Commission OKs new Ranchos fire station site if land is donated
Douglas County leaders say they’ll grant the Ranchos Fire Rescue department’s request to switch the site of a new fire and paramedic station if the land is donated.
The commission unanimously agreed Thursday to the change, which was proposed in July.
Plans approved in March call for the existing Ranchos fire station at 941 Mitch Drive to be replaced with a larger structure that will also house a paramedic substation. Ranchos members asked the commission to reconsider, allowing the old building to remain for storage and repair space.
The new structure could instead be built on two acres that are part of a 22-acre parcel northwest of the current site. The land is owned by the Gardnerville Ranchos General Improvement District.
The arrangement would give the station more space – the current building occupies 1.4 acres – and the GID is willing to donate the land in exchange for county help developing the other 20 acres.
Bruce Nystrom, chairman of the GID board and a member of Ranchos Fire Rescue, said he thinks the donation will be approved.
“Ultimately, it’s going to save a lot of money,” he said. “There are some people who have some issues with us donating the land, but I hope that they will see the validity of it. When the fire department vacates the building, it can still be used at no cost to the county for things like storage and repairs.”
The change also means the project would be delayed from three to six months. East Fork Fire Chief Jim Reinhardt said the current plans were ready to bid, but the changes mean additional site work will have to be done and adjustments made to the bid documents.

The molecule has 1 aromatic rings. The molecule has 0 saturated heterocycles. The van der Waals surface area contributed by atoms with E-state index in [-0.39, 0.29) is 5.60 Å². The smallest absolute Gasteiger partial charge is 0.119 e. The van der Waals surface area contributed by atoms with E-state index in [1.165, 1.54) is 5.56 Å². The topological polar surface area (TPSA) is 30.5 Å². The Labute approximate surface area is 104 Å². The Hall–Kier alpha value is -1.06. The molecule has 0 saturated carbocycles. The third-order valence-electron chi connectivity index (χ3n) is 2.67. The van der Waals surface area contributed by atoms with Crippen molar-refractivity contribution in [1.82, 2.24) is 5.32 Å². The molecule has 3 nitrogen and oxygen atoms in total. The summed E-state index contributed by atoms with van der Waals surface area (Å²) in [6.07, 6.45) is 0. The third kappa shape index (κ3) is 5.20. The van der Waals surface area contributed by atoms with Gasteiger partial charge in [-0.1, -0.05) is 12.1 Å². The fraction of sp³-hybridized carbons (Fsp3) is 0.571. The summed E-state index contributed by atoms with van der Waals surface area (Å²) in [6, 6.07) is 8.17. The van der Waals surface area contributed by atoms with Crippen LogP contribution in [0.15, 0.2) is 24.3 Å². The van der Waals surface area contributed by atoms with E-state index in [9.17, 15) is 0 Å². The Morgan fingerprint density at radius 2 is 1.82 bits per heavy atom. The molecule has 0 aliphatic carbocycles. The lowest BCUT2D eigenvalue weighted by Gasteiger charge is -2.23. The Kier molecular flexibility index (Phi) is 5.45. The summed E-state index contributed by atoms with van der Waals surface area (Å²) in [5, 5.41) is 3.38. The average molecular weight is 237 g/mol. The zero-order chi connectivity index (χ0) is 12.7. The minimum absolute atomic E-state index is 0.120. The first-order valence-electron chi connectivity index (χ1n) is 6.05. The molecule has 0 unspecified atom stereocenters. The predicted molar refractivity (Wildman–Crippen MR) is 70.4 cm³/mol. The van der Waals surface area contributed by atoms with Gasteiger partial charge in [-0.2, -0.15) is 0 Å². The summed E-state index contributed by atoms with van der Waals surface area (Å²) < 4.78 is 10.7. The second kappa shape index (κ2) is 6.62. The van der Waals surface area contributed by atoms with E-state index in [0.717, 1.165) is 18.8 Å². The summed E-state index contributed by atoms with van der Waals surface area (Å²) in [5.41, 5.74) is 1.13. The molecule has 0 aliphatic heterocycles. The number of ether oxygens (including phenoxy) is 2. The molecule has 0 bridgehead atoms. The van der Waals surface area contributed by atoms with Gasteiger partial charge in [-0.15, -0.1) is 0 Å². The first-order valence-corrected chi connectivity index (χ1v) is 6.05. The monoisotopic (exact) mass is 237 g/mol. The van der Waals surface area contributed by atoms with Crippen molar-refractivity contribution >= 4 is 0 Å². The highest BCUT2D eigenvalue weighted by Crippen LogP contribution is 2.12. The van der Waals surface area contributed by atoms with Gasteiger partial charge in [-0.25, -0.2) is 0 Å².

He provided a schedule that shows construction on the new site would start in May 2000. If the current plan is followed, demolition of the old building could happen in December, followed by construction of the new building.
The change will also cost more than the $1 million budgeted for the new station, but Reinhardt said the extra expense will probably be balanced by what the county saves in demolition costs on the old station.
Commissioner Steve Weissinger, who lives in the Ranchos, noted the new station is expected to serve at least 30 years in the county’s most populated area, and more land would be an asset.
“The package is so much superior that the decision makes itself,” said Commissioner Jacques Etchegoyhen.
The Gardnerville Ranchos GID board is scheduled to meet Wednesday to discuss the land donation. The board will meet at 6 p.m. in the district office next to the fire station, 931 Mitch Drive.